From $11.99, £16.95 Roberson, 55,000 Korean won
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The image of California wine is far removed from bargain territory. We know California wine can be cheap, but good? Even the presentation by my co-author of American Wine Linda Murphy called Does California do value? at the California Summit attended last year by Julia was less than fully convincing.
But keen American bargain hunters know that sufficient sniffing will yield a few choice bottles and I believe this is one of them. It has been found for British wine lovers by Mark Andrew of London wine merchants Roberson, who is such a fan of California wine that he has invested considerable sleuthing time to the subject and is importing Raj Parr's In pursuit of balance concept to London for a California wine event on 22 April this year.
Admittedly it is much, much more of a bargain in its homeland, where it can be found for as little as $11.99 even if the more usual price is $14-15 a bottle. At £16.95 (the price bolstered by transport costs, UK taxes and the cost of operating a large store on Kensington High Street), Moobuzz Pinot Noir 2011 Monterey County is decent but not thrilling value. But it's certainly a very pleasant drink that is recognisably Pinot Noir (though far from burgundy) with just enough of that variety's sweet fruit without having the sickliness and syrupiness that spoil many inexpensive American Pinots. Monterey is famous for its cool climate – so cool that in the 1970s and 1980s it was famous for its underripe Cabernets. The light green streak in this Pinot Noir adds freshness and is well integrated. Indeed it is all so well integrated and evolved that I would drink this wine over the next few months. Do not on any account cellar this wine.
According to Mark Andrew, the Pinot Noir grapes were destemmed and aged for 10 months in French oak barrels but tentacular Google led me to another site that had recommended the value offered by this wine, www.thefrugalwinesnob.com, which offers the following intriguing information on its make-up: 86% Pinot Noir, 10% Sangiovese, 3% Tempranillo, and 1% Syrah, with 86% of the grapes from Monterey, 10% from Mendocino, and 4% from Lodi at the northern end of the Central Valley. The Frugal Wine Snob (who supplied the close-up of the label above) also reports that 5,400 cases were produced.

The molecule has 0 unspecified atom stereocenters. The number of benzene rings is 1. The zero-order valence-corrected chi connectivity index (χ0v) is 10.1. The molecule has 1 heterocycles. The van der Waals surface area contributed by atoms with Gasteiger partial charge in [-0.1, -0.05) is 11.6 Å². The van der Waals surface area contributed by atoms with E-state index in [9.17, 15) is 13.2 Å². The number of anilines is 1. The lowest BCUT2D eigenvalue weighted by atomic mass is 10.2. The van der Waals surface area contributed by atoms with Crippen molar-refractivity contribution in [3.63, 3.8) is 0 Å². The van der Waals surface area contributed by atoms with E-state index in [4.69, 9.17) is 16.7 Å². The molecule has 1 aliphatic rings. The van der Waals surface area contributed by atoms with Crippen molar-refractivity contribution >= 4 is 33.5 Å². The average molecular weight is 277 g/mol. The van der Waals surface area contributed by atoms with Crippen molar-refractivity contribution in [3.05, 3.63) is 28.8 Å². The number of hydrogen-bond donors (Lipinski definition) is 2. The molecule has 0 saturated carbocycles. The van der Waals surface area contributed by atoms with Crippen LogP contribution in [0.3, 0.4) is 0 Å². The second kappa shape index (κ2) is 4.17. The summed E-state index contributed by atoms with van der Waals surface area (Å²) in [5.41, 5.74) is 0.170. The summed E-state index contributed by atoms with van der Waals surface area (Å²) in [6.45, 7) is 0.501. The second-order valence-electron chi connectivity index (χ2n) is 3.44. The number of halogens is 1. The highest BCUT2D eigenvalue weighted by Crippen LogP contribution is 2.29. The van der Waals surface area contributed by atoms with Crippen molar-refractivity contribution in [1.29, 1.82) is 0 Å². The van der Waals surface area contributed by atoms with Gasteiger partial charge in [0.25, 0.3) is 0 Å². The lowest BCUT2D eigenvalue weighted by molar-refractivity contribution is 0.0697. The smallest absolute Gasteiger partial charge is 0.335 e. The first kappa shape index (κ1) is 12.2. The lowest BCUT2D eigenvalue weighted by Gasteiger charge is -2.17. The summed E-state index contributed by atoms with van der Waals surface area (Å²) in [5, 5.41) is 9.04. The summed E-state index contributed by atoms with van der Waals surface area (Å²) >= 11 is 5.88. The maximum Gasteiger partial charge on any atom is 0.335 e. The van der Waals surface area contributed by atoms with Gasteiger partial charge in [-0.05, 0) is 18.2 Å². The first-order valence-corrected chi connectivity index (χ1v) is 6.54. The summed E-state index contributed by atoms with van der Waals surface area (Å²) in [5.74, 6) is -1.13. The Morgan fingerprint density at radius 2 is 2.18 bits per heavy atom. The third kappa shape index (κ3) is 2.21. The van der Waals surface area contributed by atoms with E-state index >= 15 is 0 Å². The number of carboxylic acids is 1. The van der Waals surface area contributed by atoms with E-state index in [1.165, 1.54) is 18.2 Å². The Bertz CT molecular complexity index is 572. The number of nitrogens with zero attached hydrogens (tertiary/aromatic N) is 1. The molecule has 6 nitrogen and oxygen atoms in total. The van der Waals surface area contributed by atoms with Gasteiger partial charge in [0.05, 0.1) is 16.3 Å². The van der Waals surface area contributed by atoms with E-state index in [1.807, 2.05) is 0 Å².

The Other Guys brand was established for less expensive wines aimed at non-stuffy drinkers 10 years ago by August, fourth generation of the energetic Sebastiani wine family in California. This Moobuzz (slogan: from the land of milk and honey; theme: cool-climate varietals) range has been one of the more successful. It certainly looks smart enough, and is highly distinctive thanks to its thick yellow plastic, peal-off-able Zork stoppers developed in Australia.
Roberson are also importing Moobuzz Chardonnay 2012 Monterey County, which is less impressive and just a tad too sweet for my palate – as is so often the way with California whites, particularly but not exclusively those at the bottom end of the price spectrum.
Here, for once, is a wine that is extremely easy to find in the US, can be found by Brits who live outside London online at Roberson (the price comes down to £15.26 if you order any six bottles, £14.41 any 12), and can also be found in Korea, according to wine-searcher.
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